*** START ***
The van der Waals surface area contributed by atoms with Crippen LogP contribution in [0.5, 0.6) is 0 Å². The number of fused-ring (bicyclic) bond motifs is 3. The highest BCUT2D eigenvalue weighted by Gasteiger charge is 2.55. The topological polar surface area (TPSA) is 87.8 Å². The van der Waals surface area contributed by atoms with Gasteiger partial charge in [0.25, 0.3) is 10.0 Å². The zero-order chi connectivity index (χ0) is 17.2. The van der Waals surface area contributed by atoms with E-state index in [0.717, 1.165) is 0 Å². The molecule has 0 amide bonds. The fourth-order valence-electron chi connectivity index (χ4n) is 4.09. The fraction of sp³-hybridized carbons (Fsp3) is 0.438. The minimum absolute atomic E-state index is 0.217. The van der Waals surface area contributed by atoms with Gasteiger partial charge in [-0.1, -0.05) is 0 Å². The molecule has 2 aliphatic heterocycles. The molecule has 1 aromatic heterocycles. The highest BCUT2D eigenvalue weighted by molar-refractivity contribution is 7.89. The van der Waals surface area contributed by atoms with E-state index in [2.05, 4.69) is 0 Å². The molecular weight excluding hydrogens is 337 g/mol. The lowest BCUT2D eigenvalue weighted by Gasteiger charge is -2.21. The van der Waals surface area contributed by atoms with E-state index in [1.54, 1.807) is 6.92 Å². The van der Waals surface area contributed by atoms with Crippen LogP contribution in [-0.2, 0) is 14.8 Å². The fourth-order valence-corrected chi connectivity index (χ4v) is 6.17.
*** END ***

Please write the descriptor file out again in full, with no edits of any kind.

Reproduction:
The van der Waals surface area contributed by atoms with Crippen LogP contribution in [0.5, 0.6) is 0 Å². The number of fused-ring (bicyclic) bond motifs is 3. The highest BCUT2D eigenvalue weighted by Gasteiger charge is 2.55. The topological polar surface area (TPSA) is 87.8 Å². The van der Waals surface area contributed by atoms with Gasteiger partial charge in [0.25, 0.3) is 10.0 Å². The zero-order chi connectivity index (χ0) is 17.2. The van der Waals surface area contributed by atoms with E-state index in [0.717, 1.165) is 0 Å². The molecule has 0 amide bonds. The fourth-order valence-electron chi connectivity index (χ4n) is 4.09. The fraction of sp³-hybridized carbons (Fsp3) is 0.438. The minimum absolute atomic E-state index is 0.217. The van der Waals surface area contributed by atoms with Gasteiger partial charge in [-0.1, -0.05) is 0 Å². The molecule has 2 aliphatic heterocycles. The molecule has 1 aromatic heterocycles. The highest BCUT2D eigenvalue weighted by molar-refractivity contribution is 7.89. The van der Waals surface area contributed by atoms with E-state index in [2.05, 4.69) is 0 Å². The molecular weight excluding hydrogens is 337 g/mol. The lowest BCUT2D eigenvalue weighted by Gasteiger charge is -2.21. The van der Waals surface area contributed by atoms with E-state index in [1.54, 1.807) is 6.92 Å². The van der Waals surface area contributed by atoms with Crippen LogP contribution in [-0.2, 0) is 14.8 Å². The fourth-order valence-corrected chi connectivity index (χ4v) is 6.17.